4. AC0OB

    AC0OB Platinum Subscriber Platinum Subscriber QRZ Page

    RF feedback from the Final is fed to the junction of C14 and C15 to curb any parasitic oscillations and is a Neutralizing circuit comprised of a lug going to the 2 lug terminal strip next to the Final.

    I have never experienced any neutralization problems in an HT-40 with or without a stub and if there had been any parasitic oscillations, they would have shown up on the SA.

  5. W9BRD

    W9BRD Ham Member QRZ Page

    When the output-power peak occurs at a different tuning point depending on whether one is tuning "up" or "down", positive feedback is indicated. I experienced that interaction with my HT-40; that's why I neutralized its final by building in a classical bridge that allows neutralization adjustment from "not enough" to "too much." Now as I tune the final, its output power peak occurs in the same dial position regardless of tuning direction, and its grid current is largely static except for a slight increase at output resonance, as expected. Case closed.
  6. AC0OB

    AC0OB Platinum Subscriber Platinum Subscriber QRZ Page

    Of the 6 total HT-40's I have worked on (now own two as I described earlier) there is only one Plate Tune resonance point and one Plate Loading setting which resulted in maximum output power.

    I would imagine that if one is tuning "up and down" with the Plate Tune and Plate Loading controls, certain combinations of settings of both controls could tune up on a subharmonic or some harmonic above the carrier but that would not prove a parasitic occurred, and certainly would not result in maximum power output. After all, the 6CX8 stage does have a "multiplier" function, in addition to its buffering and driving functions.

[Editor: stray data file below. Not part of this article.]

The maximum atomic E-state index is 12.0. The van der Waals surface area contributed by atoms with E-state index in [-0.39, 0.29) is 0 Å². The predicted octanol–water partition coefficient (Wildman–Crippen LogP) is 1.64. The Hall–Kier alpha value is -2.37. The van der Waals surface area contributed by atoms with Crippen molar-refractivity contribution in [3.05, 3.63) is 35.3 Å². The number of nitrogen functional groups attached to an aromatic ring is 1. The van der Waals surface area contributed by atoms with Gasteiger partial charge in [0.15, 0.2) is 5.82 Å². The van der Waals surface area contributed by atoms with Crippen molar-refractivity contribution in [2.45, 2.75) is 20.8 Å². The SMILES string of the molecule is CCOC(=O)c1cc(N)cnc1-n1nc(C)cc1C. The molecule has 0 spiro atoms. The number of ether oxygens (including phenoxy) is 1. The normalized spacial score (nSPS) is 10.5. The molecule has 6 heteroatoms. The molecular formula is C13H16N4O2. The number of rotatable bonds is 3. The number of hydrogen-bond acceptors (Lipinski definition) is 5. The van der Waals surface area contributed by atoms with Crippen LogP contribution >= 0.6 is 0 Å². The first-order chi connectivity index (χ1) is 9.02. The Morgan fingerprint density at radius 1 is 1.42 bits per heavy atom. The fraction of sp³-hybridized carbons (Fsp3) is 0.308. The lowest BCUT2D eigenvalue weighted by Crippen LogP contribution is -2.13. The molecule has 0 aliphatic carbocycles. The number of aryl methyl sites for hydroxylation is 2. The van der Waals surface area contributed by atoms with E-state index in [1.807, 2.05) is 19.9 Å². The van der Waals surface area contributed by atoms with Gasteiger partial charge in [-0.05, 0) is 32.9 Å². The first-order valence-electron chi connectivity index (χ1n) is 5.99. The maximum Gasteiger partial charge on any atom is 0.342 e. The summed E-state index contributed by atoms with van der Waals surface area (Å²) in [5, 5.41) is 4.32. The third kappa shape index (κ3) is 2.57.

I still have the HT-40 on the bench and the SA showed no parasitics when tuning "around."

    Your "Hysteresis" and other comments are not convincing because you have not shown any instrumented proof of the anomalies you say must be there.


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  7. W9BRD

    W9BRD Ham Member QRZ Page

    No worries; I'm not trying to convince you. When I fully neutralized my final, the tuning hysteresis you haven't experienced went away. Good for both of us!

  8. AC0OB

    AC0OB Platinum Subscriber Platinum Subscriber QRZ Page

    I am not trying to convince anyone of anything, just asking them to provide supporting data as proof of supposed anomalies. Schematics of their fixes would be appreciated so they can be commented upon.

    One other comment: Back when NTSC or analog TV was being transmitted, there was a real effort by the manufacturers of amateur transmitting equipment to reduce interference and to protect TV Channel 2, 54-60 MHz.

    The HT-40 had a harmonic spur at 57. 280 MHZ, but this spur was 68 dB down from and wrt the carrier frequency of 14.320 MHz. So their simple Pi circuits and their L16-C50, L17-C51 trap system works very well.

    I measured this spur on a DX-60 with the same crystal and on the 20m band, and the 57. 280 MHz spur was 72 dB down from the carrier frequency of 14.320 MHz, using their complex low-pass output filter.

    So Hallicrafters did a good job of providing a reliable Novice transmitter that also protected NTSC Channel 2.

    Last edited: Nov 16, 2021